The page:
• 11. Federal websites knocked out by online botnetattack Computerworld UK - July 08, 2009 By Robert McMillan A botnet comprised of about 50,000 infected computers has knocked out the 50,000 Infected Computers websites of several government agencies, and caused headaches for businesses in the US and South Korea. The attack started 20 - 40and security experts have credited it with Saturday, Gps Bandwidth knocking the US Federal Trade Commissions (FTCs) website offline for parts of Monday and Tuesday. Several other government websites have also been targeted, including the US Department of Transportation (DOT). Consuming 20 to 40 gigabytes of bandwidth per second On Saturday and Sunday the attack was consuming 20 to 40 gigabytes of bandwidth per second, about 10 times the rate of a typical DDoS attack. Security experts estimate the size of the botnet at somewhere between 30,000 and 60,000 computers. 11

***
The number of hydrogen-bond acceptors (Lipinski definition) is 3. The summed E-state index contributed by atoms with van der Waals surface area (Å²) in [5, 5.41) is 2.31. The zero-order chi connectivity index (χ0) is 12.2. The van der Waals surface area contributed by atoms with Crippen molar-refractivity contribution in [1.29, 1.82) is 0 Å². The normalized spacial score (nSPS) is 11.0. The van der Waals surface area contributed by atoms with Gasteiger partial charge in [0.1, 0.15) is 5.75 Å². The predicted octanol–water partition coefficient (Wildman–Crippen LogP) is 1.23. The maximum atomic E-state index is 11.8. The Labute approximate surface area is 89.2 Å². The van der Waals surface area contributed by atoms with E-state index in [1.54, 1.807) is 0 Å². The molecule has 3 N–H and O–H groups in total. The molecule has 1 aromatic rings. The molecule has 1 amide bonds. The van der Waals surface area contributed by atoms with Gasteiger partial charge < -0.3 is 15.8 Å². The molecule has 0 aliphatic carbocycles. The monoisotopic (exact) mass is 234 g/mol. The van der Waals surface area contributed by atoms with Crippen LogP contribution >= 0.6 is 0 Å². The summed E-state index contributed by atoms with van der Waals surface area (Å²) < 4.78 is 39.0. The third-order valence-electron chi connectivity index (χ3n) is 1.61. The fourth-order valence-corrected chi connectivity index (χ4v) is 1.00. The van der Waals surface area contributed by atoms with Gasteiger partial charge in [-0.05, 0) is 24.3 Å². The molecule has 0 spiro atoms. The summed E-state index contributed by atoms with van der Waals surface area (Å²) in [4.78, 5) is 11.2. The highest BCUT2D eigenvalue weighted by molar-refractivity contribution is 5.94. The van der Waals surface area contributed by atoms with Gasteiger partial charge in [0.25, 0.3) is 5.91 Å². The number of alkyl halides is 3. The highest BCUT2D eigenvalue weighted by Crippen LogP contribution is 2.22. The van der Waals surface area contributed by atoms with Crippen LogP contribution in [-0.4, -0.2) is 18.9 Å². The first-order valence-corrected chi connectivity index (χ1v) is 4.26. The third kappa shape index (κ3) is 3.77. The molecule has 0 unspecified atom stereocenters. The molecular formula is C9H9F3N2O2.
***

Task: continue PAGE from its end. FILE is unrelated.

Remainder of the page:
• 12. Date SiteYear 2011 2011-04-04 2011-04-20 Anonymous Engages in Sony DDoS Attacks Over GeoHot PS3 Lawsuit Sony PSN Offline 2011-04-26 PSN Outage caused by Rebug Firmware 2011-04-26 PlayStation Network (PSN) Hacked 2011-04-27 Ars readers report credit card fraud, blame Sony 2011-04-28 Sony PSN hack triggers lawsuit Sony says SOE Customer Data Safe SONY Cases - April-June 2011 2011-05-02 2011-05-03 Sony Online Entertainment (SOE) hacked SOE Network Taken Offline Sony Online Entertainment (SOE) issues breach notification letter 2011-05-05 Sony Brings In Forensic Experts On Data Breaches Anonymous leaks Bank of America 2011-05-06 2011-05-07 2011-05-14 Sony Networks Lacked Firewall, Ran Obsolete Software: Testimony Sony succumbs to another hack leaking 2,500 "old records" Sony resuming PlayStation Network, Qriocity services e-mails 2011-05-17 2011-05-18 PSN Accounts still subject to a vulnerability Prolexic rumored to consult with Sony on security 2011-05-20 Phishing site found on a Sony server 2011-05-21 Hack on Sony-owned ISP steals $1,220 in virtual cash 2011-05-22 Sony BMG Greece the latest hacked Sony site 2011-05-23 LulzSec leak Sonys Japanese Websites 2011-05-23 PSN breach and restoration to cost $171M, Sony estimates 2011-05-24 Sony says hacker stole 2,000 records from Canadian site (Sony Erricson) 2011-06-02 LulzSec versus Sony Pictures 2011-06-02 Sony BMG Belgium (sonybmg.be) database exposed 2011-06-02 Sony BMG Netherlands (sonybmg.nl) database exposedLulz Security hackers target Sun website 2011-06-02 2011-06-03 Sony, Epsilon Testify Before Congress Sony Europe database leaked 2011-06-05 Latest Hack Shows Sony Didnt Plug Holes 2011-06-05 Sony Pictures Russia (www.sonypictures.ru) databases leaked Hong Kong Stock Exchange Website 2011-06-06 2011-06-06 2011-06-08 LulzSec Hackers Post Sony Computer Entertainment Developer Network (SCE Devnet) LulzSec hits Sony BMG, leaks internal network maps> Sony Portugal latest to fall to hackers Hacked, Impacts Trades 2011-06-08 2011-06-11 2011-06-20 Spoofing lead to fraud via shopping coupons at Sonisutoa / My Sony Club (Google Translation) Spain Arrests 3 Suspects in Sony Hacking Case SQLI on sonypictures.fr 2011-06-23 Class Action Lawsuit Filed Against Sony/SCEA 2011-06-28 Sony CEO asked to step down on heels of hacking fiasco 12